The tragedy of double shafras is that they will always feel, to some degree, displaced. It doesn’t make it any easier when your desire to help is treated with suspicion and your motives placed under scrutiny. The tragedy of single shafras is that their future looks more uncertain by the day, that they live under the shadow of the threat of the ambiguous term ‘failed state’. And the tragedy of both is that they are Libyans, forever bound to a country that seems placed under an eternal curse.

Okay, that’s an incredibly depressing way to end a blog post, and I didn’t intend to tie in all that political stuff. It’s been a while since I just ranted away. I’m sort of in-between a single and double shafra, and I wanted to explain how it’s about mentality and culture and the particulars about the two. But I’m kind of drained by the war and worried about my house (which we had to finally evacuate) and what will happen to me and my family and my city. I keep hearing the terms ‘economic collapse’ and ‘next failed state’ and ‘running out of time’ and it’s harrowing. I was also supposed to have graduated sometime this month, and instead my university is now a smoldering pile of ash.

I don’t hate any one person or group for bringing us to this point. I think we’re all somehow responsible, though some people more than others. If there’s one thing I wish every would realize, it’s that the average citizen is truly suffering right now, more than you can imagine.

Where’s Your Proof? & Other Ridiculous Arguments about Benghazi

Because there’s a war waging outside and I have way too much free time on my hands that I’m squandering away on naps, I figured I’d write out a general response to the usual debates (read: angry Facebook comment wars). It’s kind of tiresome to just continuously repeat the same points over and over again, so I’ll compile them here.

Disclaimer: I am not a neutral observer of the events in Libya, if that hasn’t been screamingly obvious yet. I am biased and completely support the army. This is a post written for fun, a chance for me to blow off steam. If you are an Ansar supporter with a bug up your butt, don’t bother past this point.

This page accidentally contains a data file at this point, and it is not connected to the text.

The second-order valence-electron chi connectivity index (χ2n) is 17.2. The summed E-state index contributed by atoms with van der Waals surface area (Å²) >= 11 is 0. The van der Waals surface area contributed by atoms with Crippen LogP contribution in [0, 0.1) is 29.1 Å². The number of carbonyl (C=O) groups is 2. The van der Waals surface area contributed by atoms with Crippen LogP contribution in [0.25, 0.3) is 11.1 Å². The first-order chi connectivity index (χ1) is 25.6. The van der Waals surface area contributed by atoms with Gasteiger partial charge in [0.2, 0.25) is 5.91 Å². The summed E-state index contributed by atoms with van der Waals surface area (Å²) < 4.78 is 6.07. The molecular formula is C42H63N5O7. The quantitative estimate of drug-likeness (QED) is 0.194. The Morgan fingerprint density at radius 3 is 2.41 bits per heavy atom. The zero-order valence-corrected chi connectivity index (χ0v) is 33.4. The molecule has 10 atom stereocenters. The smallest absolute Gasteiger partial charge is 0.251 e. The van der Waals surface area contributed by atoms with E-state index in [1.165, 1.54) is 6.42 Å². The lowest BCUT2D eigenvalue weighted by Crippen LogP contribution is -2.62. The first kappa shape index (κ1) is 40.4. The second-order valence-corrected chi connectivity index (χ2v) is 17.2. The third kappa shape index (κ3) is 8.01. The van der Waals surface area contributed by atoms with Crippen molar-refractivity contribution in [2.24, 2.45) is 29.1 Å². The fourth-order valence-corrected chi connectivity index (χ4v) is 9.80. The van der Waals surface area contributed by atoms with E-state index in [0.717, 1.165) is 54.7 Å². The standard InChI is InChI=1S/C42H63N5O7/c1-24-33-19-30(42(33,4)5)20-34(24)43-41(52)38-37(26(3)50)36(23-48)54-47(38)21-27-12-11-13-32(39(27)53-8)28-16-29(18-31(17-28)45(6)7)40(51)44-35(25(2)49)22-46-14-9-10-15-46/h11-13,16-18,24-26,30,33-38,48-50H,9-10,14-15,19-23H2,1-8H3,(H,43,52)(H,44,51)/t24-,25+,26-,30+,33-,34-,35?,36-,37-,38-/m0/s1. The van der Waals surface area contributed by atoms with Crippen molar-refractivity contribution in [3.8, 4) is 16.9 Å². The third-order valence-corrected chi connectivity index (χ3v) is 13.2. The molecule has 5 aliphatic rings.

Point 1) How do you know Ansar are behind all the bad things in Benghazi?

Well, let’s see. The overwhelming majority of assassination victims have been army members (whom Ansar have openly stated are their enemy and have fought with previously) and activists/journalists (who have been openly critical of Ansar Shariah and militia groups).

Then there’s the fact that Ansar have not denied that they are behind the assassinations. I mean, you’d think, with half the country pointing fingers at you, making a statement denying the allegations would be prudent. It’s also not helpful if you go around declaring that democracy is haram.

But clearly the answer you’re looking for here is THIS IS ALL HEFTAR’S FAULT. Which brings us to:

Point 2) Heftar is equally as bad as Ansar Shariah

You see, the term ‘equal’ actually means ‘of the same value’. Ansar Shariah has been wreaking havoc on Benghazi for years. Heftar showed up six months ago. Two years ≠ Six months. Point being that, most of the time, this war has been one-sided, with Ansar attacking the army with impunity. Applying a false equivalence to the two groups is deceptive and incorrect.

There’s also the fact that Heftar hasn’t assassinated over 500 people in cold blood, hasn’t blown up police stations, doesn’t have ties to other terrorist groups, etc. etc.

There’s this thing called cause and effect. Ansar Shariah = Cause. Heftar = Effect. If they hadn’t started their bloody campaign, there wouldn’t have been any need for Op. Karama.

Point 3) Heftar has the help of foreign forces

Yes, and he hasn’t denied it. But there’s a difference between bringing in troops on the ground and getting logistic help.

And if we’re gonna start being nit-picky over the use of foreign forces, did the National Transitional Council have any right to involve NATO during the Libyan revolution? I mean, they’re also foreign forces, right?